A national network of funders supporting strategic, innovative, and effective solutions to homelessness

Resource Immediate Needs and Build Capacity During the Response

Last updated: May 5, 2020

As with any disaster response, there are immediate needs that should be addressed to support communities, maximize federal resources, and prepare and lead officials to think strategically about long-term implications and solutions. Through public-private partnerships, philanthropy can recommend and push for bold action from public partners that will result in effective and equitable support of grantee partners and people experiencing homelessness as communities respond to the COVID-19 pandemic.


Leverage Public-Private Partnerships 

  • Learn how the decisions for flexible Coronavirus Relief Fund dollars in the CARES Act are being made locally. Use public-private partnerships to influence and ensure that homelessness and housing needs are prioritized in coordination with other public agencies, and work to make sure that homelessness grantee partners have a voice in the implementation of funds.
  • Through public-private partnerships, identify and resource a “Housing Stability Lead” to coordinate state and local action and act as the main point of communication for housing stakeholders, including financial institutions, property owners, renters, housing counselors, and legal aid organizations.



Broker Relationships

  • Offer your organization and staff as resources of information or identify a partner who can compile, analyze, and communicate best resources and guidance.
  • Be vocal about prioritizing populations that are not typically funded through Emergency Solutions Grants (ESG), such as youth and young adults experiencing homelessness.
  • Utilize relationships within the private sector to build support for immediate needs like securing hotels for people experiencing homelessness to isolate, access to supplies and risk reduction equipment for service providers and banning encampment sweeps.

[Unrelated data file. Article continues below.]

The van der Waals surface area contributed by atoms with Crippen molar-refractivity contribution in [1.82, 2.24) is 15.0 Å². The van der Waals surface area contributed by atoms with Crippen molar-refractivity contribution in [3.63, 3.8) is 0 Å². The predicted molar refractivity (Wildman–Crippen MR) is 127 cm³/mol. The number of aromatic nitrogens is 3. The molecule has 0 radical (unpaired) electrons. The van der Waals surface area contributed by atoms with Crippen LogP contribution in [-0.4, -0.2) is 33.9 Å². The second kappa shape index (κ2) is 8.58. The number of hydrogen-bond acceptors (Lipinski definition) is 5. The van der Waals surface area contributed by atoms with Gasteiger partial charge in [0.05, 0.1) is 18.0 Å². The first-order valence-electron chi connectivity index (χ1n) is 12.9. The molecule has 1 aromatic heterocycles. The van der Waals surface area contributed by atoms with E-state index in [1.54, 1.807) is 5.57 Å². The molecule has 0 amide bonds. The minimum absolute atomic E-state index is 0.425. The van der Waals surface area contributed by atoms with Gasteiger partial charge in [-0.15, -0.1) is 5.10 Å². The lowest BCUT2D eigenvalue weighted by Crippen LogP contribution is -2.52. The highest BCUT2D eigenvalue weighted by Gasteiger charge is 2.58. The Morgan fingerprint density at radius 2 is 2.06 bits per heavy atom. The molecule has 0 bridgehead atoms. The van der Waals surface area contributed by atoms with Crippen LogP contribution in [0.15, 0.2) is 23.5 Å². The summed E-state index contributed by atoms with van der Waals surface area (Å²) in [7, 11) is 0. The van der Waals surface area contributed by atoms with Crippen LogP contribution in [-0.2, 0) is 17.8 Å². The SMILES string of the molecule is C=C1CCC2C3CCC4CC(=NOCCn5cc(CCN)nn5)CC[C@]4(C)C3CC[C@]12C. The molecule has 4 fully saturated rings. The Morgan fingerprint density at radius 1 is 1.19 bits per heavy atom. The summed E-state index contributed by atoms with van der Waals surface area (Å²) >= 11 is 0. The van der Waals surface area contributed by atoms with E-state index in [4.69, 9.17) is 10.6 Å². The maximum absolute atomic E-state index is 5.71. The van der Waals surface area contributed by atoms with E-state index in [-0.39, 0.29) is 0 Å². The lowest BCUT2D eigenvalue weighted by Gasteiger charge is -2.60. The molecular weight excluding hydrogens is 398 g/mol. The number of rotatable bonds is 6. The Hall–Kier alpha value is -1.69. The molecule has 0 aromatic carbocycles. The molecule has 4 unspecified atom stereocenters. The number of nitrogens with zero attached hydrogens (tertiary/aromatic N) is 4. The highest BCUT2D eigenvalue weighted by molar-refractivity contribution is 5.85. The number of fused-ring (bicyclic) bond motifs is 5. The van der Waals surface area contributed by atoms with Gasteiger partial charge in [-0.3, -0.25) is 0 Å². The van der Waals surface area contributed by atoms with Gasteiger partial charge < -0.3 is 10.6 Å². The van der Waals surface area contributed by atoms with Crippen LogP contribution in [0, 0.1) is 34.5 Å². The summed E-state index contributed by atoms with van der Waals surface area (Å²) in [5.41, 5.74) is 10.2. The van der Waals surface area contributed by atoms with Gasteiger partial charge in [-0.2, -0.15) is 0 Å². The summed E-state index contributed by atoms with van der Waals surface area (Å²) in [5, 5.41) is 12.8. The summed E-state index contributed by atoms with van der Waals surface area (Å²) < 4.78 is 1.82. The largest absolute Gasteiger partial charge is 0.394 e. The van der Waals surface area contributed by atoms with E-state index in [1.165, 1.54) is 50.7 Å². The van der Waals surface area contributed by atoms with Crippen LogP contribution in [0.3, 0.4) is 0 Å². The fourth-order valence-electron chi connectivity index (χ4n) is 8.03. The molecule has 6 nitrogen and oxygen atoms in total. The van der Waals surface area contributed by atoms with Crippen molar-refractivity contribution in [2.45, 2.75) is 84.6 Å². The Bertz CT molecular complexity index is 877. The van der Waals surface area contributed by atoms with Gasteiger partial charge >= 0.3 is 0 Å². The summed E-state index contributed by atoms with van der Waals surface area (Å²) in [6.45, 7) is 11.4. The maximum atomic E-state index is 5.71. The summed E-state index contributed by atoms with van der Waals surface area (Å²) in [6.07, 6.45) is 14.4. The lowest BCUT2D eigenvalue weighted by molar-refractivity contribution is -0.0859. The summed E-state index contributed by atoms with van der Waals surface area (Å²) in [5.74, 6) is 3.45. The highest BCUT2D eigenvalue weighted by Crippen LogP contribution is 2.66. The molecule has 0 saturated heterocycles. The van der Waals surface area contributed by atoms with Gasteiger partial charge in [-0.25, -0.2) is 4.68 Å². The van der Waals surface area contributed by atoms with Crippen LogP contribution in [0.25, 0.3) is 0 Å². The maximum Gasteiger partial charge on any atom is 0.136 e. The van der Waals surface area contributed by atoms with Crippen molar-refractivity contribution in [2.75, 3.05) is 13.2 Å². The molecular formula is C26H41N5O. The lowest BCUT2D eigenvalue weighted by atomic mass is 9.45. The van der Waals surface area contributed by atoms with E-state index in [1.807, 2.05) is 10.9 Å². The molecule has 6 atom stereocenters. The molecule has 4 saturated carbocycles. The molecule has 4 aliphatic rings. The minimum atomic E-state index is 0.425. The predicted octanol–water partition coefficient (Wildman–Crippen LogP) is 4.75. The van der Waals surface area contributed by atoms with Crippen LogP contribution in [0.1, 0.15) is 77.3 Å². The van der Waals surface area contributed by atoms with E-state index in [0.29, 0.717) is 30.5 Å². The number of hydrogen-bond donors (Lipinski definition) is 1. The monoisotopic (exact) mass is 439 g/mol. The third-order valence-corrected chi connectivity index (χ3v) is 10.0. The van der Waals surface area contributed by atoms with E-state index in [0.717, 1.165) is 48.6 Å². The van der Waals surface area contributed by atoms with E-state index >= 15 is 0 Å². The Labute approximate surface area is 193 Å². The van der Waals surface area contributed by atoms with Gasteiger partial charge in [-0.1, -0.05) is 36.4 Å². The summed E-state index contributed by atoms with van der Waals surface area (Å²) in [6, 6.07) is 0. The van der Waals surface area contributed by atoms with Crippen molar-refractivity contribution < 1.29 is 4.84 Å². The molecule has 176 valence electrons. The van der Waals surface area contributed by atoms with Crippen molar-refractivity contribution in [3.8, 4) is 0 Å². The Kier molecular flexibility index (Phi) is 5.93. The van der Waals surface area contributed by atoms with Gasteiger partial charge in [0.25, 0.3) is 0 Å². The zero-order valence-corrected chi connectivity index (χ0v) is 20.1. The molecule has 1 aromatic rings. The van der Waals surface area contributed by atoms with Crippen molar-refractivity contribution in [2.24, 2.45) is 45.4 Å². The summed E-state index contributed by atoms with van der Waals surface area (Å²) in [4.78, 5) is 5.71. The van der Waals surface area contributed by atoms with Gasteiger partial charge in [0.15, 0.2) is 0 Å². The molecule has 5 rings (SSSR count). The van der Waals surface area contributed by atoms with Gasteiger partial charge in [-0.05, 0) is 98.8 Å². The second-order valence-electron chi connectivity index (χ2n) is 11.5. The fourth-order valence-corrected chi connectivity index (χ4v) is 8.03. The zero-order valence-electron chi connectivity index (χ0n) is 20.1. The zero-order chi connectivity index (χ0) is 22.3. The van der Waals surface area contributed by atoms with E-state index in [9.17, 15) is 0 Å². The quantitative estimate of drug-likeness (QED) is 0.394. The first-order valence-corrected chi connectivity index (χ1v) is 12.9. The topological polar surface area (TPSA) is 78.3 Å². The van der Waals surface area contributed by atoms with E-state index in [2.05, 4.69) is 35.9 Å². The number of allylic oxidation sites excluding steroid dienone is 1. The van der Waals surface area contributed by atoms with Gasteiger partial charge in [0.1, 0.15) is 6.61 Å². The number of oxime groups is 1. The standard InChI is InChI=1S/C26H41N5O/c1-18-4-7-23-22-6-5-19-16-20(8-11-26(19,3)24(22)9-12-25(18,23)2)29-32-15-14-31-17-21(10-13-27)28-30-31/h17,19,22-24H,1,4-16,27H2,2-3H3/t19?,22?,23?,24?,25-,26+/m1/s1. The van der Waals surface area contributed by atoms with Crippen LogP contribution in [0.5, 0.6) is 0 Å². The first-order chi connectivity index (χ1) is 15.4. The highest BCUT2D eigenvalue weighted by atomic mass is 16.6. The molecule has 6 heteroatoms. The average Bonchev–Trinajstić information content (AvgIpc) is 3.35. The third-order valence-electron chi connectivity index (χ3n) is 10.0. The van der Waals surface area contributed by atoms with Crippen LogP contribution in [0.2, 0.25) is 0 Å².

• Community foundations, already seen as committed to supporting the betterment of their community, should leverage the relationships they have with local leaders from all sectors to ensure that homelessness and equity are at the forefront of policy and funding decisions.



Identify Immediate Capacity Needs

  • Identify the short and long-term staffing needs of grantee partners, lead community organizations, and Continuums of Care (CoCs) and provide needed capacity resources.
  • Fund an analysis of the community’s capacity to receive new local, state, and federal resources focusing on racial equity and systems.
  • Assess the needs for capacity to continue critical long-term initiatives, such as Youth Homelessness Demonstration Project (YHDP), Grand Challenges, and projects focused on advancing racial equity in housing.



Fund Immediate Capacity

  • Explore implementing innovative practices, such as cash transfers to provide flexible funding and support to people and communities that need it most, and consider how innovative practices can become permanent post-coronavirus.
  • Set priorities for providing repayable "bridge loans” from philanthropy for immediate housing needs based on the financial and time gaps of the CARES Act.
  • Fund the capacity for thought-leaders in the community who have had to focus on crisis response efforts to have the space and resources to engage in strategic thinking, planning, and sharing with partners.
  • Help create or support creation of evaluation measures to show the impact of response dollars and immediate interventions in order to help communities make mid-course corrections to interventions.
  • Support assessment of homeless service system’s current diversion practices and establish strengthened practices and increased capacity, including tailoring support for households whose support networks have fewer resources. Ensure that prevention funding is being provided to community-based organizations and/or non-traditional partners best able to reach into highly-impacted communities. (A Framework for COVID-19 Homelessness Response)



Advocate for Equitable Policies

  • Fund advocacy and policy efforts for additional homelessness and housing resources in upcoming federal relief packages and for policies that do not leave out marginalized and vulnerable populations (e.g. immigrants, mixed-status families, Native and Indigenous communities, and youth)
  • Document and assess the impact of COVID-19 on disproportionately impacted communities, especially communities of color, and create planning structures and partnerships to develop strategies to eliminate such disparities. (A Framework for COVID-19 Homelessness Response)